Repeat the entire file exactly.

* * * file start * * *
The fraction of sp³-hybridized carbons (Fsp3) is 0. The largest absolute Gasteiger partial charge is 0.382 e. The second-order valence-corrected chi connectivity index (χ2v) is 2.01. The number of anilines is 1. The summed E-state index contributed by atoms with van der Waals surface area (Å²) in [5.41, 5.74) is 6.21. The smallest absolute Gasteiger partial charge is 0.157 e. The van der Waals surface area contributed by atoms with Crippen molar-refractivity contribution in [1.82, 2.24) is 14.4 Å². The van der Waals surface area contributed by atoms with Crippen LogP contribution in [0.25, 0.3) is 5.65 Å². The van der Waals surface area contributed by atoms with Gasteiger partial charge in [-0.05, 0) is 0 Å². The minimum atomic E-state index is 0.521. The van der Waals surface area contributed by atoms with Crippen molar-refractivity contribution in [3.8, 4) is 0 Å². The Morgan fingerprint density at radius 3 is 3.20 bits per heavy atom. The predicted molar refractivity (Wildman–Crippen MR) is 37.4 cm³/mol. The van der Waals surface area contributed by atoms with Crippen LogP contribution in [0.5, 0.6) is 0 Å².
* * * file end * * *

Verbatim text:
The fraction of sp³-hybridized carbons (Fsp3) is 0. The largest absolute Gasteiger partial charge is 0.382 e. The second-order valence-corrected chi connectivity index (χ2v) is 2.01. The number of anilines is 1. The summed E-state index contributed by atoms with van der Waals surface area (Å²) in [5.41, 5.74) is 6.21. The smallest absolute Gasteiger partial charge is 0.157 e. The van der Waals surface area contributed by atoms with Crippen molar-refractivity contribution in [1.82, 2.24) is 14.4 Å². The van der Waals surface area contributed by atoms with Crippen LogP contribution in [0.25, 0.3) is 5.65 Å². The van der Waals surface area contributed by atoms with Gasteiger partial charge in [-0.05, 0) is 0 Å². The minimum atomic E-state index is 0.521. The van der Waals surface area contributed by atoms with Crippen molar-refractivity contribution in [3.8, 4) is 0 Å². The Morgan fingerprint density at radius 3 is 3.20 bits per heavy atom. The predicted molar refractivity (Wildman–Crippen MR) is 37.4 cm³/mol. The van der Waals surface area contributed by atoms with Crippen LogP contribution in [0.5, 0.6) is 0 Å².